A four-part interactive workshop called, “The West African Talking Drum,” by University College of the North professor Dr. Joseph Atoyebi kicked off on Saturday to help celebrate Black History Month.
In partnership with Mall of the Arts, the four-part series introduces a brief history of the Yoruba culture in West Africa and their connection to the Transatlantic slave trade to Europe and the Americas.
Atoyebi will focus on the Yoruba gángan, also known as a talking drum, a language that allows people to carry conversations using the instrument.
“Yoruba is a tonal language like Mandarin. It uses three-level tones, and the West African Talking Drum follows these three-level tones; low, mid and high,” said Atoyebi on Wednesday.
“It also follows the three first notes that you have on the musical scale; do-re-mi. Every phrase of the Yoruba language is spoken with the combination of these three tones.”
Since the talking drum follows the Yoruba language, Atoyebi will demonstrate in the workshop how to mimic that language through a practical drumming session.
Attendees are encouraged to gather empty ice-cream buckets, coffee cans, totes, books or other items and drum along to some basic African rhythms.
“One of our boy members is looking forward to Joseph explaining the tones of the drum,” said Andria Stephens, the Co-Founder of the Mall of the Arts.
“I believe the drum emanates its own sound so explaining and learning about what each of those sounds means and how it communicates with people, I think it is going to be super exciting.”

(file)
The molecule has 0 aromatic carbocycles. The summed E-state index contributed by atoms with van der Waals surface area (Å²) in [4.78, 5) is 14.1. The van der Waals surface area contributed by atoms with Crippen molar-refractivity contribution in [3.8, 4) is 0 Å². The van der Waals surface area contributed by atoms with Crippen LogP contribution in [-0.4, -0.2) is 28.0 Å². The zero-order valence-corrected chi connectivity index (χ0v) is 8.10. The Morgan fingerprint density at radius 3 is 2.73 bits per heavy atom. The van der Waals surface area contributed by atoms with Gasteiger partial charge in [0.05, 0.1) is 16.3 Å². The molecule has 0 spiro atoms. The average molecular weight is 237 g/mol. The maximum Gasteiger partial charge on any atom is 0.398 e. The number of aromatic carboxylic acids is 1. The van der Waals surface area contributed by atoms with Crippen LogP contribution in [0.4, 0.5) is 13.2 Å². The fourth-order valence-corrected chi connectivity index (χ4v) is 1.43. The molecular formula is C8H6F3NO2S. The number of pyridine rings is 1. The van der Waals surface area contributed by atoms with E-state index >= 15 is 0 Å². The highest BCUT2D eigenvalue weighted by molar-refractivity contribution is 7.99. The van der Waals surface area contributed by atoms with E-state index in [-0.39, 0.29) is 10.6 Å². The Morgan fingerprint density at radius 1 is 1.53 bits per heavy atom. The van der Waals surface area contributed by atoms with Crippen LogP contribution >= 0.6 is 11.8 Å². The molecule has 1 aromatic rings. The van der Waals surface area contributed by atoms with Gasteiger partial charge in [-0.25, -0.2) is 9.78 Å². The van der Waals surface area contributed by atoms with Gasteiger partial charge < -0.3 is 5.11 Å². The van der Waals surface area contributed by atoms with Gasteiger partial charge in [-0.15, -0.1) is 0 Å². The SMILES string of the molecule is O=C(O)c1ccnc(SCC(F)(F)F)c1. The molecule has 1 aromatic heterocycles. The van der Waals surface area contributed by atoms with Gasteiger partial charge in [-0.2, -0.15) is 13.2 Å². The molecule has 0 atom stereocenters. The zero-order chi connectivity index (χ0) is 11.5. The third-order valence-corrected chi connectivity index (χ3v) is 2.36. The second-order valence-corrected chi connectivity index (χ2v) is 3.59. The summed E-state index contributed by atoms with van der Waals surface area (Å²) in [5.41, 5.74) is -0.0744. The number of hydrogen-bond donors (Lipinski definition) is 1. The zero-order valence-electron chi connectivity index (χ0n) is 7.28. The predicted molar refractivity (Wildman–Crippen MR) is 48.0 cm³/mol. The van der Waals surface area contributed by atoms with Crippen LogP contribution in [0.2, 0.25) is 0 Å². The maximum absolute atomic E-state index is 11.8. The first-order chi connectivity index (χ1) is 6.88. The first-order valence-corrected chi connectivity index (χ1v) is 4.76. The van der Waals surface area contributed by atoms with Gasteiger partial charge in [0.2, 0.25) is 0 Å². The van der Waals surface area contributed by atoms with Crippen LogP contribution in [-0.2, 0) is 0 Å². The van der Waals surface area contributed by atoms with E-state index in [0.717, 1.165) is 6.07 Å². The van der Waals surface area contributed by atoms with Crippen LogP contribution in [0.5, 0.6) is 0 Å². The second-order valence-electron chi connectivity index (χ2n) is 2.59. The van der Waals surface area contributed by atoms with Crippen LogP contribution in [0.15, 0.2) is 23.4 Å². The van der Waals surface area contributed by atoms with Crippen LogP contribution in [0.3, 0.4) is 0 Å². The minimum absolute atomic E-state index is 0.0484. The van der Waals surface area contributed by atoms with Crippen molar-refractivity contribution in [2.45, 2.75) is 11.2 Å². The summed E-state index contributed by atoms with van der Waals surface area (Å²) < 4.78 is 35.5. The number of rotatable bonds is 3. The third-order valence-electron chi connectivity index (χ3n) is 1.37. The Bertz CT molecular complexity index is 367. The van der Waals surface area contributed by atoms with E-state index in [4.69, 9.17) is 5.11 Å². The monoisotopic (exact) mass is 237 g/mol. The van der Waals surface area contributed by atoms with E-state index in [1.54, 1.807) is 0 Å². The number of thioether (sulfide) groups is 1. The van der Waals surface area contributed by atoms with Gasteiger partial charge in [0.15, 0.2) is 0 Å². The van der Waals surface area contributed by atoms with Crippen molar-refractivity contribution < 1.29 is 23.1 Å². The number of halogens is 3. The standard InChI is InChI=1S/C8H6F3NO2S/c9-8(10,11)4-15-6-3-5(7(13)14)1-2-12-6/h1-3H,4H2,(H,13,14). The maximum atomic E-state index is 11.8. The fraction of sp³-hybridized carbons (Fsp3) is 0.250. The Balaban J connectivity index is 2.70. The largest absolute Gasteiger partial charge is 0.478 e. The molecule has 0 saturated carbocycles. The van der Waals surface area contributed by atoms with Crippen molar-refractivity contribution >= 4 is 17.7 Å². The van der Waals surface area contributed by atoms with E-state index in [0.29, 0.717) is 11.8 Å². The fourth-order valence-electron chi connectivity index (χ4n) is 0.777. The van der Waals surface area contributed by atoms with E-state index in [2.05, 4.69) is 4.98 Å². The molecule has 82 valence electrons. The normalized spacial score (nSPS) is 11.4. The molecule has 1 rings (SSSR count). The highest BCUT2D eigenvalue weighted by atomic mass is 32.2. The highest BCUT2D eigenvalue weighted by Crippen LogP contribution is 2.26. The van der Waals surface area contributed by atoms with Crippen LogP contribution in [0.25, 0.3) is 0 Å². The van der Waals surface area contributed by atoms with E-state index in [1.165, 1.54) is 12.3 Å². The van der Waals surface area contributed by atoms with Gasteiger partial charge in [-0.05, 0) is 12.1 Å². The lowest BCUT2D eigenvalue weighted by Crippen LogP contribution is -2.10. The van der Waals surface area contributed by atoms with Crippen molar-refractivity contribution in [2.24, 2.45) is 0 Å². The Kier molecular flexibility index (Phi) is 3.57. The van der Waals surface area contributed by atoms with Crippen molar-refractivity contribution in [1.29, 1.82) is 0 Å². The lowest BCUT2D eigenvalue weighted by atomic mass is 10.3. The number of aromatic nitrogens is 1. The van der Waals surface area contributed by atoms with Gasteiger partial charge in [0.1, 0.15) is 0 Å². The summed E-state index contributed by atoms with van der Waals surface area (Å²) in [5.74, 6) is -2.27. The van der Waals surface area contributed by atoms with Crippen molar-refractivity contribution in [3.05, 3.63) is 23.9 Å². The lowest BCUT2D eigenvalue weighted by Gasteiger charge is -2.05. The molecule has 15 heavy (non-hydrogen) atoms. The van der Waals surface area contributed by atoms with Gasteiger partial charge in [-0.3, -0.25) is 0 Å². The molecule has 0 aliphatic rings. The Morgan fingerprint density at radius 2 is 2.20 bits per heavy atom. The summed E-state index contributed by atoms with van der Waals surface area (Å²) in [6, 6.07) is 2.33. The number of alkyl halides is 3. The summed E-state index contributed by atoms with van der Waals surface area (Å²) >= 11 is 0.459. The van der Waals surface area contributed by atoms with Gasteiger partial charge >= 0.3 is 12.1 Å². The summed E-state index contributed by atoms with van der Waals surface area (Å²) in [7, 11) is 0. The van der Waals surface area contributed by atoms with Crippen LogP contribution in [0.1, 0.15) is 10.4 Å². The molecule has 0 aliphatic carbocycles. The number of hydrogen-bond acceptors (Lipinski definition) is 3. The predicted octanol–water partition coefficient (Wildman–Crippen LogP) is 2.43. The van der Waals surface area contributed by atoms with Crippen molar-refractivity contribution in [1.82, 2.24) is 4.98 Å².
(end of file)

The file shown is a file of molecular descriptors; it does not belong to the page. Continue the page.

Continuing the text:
Participants should look forward to learning about the West African culture from a native speaker through first-hand experience.
Atoyebi said this event is a rare chance to not only learn to communicate through music but also be knowledgeable about another way of living.
“The talking drum is not just your everyday percussion or instrument that plays. It talks, we use it to communicate and send messages across. You can say everything in the Yoruba language using the drum,” he said.
“Since most attendees are non-African, they have the opportunity to try some African readings. I will show them how it works and how they can tap beats to the readings. These are some of the things they can take away from the workshop.”
He added that the drum reading might even help some people unwind or simply give them something new to experience.
In addition to Saturday's event, the series will take place on Zoom at 6 p.m. on Feb. 23, 25 and 27 for an hour.
Stephens wants many people in Northern Manitoba to join the event and hopes that participants feel enlightened and have more appreciation towards the African culture.
“It is important we all learn about each other as we are a very diverse community. I think the more we learn about each other, the more we will understand and accept one another,” she said.
“This event is a way to bring people together, especially in a time like this where we can’t physically meet. This is still a way to come together to meet, communicate and learn something exciting and historical.”
The whole series is free for participants. Those interested can sign up at the Mall of the Arts’ website or on their Facebook page. A Zoom link will be provided after their registration.
— Nicole Wong is a Local Journalism Initiative reporter who works out of the Winnipeg Sun. The Local Journalism Initiative is funded by the Government of Canada.
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Nicole Wong, Local Journalism Initiative Reporter, Winnipeg Sun